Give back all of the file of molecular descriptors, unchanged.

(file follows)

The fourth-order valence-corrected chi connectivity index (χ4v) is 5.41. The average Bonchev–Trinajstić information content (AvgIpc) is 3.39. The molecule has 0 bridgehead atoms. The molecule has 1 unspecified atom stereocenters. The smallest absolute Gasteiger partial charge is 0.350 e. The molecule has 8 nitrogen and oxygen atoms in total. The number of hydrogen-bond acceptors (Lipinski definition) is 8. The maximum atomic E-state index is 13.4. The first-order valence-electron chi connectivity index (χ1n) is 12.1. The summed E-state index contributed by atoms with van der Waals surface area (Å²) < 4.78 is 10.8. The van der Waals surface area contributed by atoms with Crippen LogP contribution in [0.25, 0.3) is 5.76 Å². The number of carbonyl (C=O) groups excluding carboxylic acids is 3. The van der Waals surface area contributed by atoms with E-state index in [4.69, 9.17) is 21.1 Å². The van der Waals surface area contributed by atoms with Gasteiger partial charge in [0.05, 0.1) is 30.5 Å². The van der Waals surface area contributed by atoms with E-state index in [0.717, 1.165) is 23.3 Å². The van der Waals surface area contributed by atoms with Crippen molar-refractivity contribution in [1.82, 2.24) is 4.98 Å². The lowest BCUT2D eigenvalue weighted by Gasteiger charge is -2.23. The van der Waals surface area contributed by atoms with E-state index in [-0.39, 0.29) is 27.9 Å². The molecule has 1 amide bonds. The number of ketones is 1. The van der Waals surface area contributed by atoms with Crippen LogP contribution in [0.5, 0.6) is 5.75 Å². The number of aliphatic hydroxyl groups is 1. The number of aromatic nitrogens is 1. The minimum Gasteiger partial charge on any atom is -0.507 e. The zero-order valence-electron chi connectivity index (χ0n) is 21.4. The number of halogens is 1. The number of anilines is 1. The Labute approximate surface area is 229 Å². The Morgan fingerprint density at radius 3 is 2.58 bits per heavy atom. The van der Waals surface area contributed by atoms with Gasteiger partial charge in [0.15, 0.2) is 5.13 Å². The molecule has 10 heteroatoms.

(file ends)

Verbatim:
The fourth-order valence-corrected chi connectivity index (χ4v) is 5.41. The average Bonchev–Trinajstić information content (AvgIpc) is 3.39. The molecule has 0 bridgehead atoms. The molecule has 1 unspecified atom stereocenters. The smallest absolute Gasteiger partial charge is 0.350 e. The molecule has 8 nitrogen and oxygen atoms in total. The number of hydrogen-bond acceptors (Lipinski definition) is 8. The maximum atomic E-state index is 13.4. The first-order valence-electron chi connectivity index (χ1n) is 12.1. The summed E-state index contributed by atoms with van der Waals surface area (Å²) < 4.78 is 10.8. The van der Waals surface area contributed by atoms with Crippen LogP contribution in [0.25, 0.3) is 5.76 Å². The number of carbonyl (C=O) groups excluding carboxylic acids is 3. The van der Waals surface area contributed by atoms with E-state index in [4.69, 9.17) is 21.1 Å². The van der Waals surface area contributed by atoms with Gasteiger partial charge in [0.05, 0.1) is 30.5 Å². The van der Waals surface area contributed by atoms with E-state index in [0.717, 1.165) is 23.3 Å². The van der Waals surface area contributed by atoms with Crippen molar-refractivity contribution in [1.82, 2.24) is 4.98 Å². The lowest BCUT2D eigenvalue weighted by Gasteiger charge is -2.23. The van der Waals surface area contributed by atoms with E-state index in [-0.39, 0.29) is 27.9 Å². The molecule has 1 amide bonds. The number of ketones is 1. The van der Waals surface area contributed by atoms with Crippen LogP contribution in [0.5, 0.6) is 5.75 Å². The number of aliphatic hydroxyl groups is 1. The number of aromatic nitrogens is 1. The minimum Gasteiger partial charge on any atom is -0.507 e. The zero-order valence-electron chi connectivity index (χ0n) is 21.4. The number of halogens is 1. The number of anilines is 1. The Labute approximate surface area is 229 Å². The Morgan fingerprint density at radius 3 is 2.58 bits per heavy atom. The van der Waals surface area contributed by atoms with Gasteiger partial charge in [0.15, 0.2) is 5.13 Å². The molecule has 10 heteroatoms.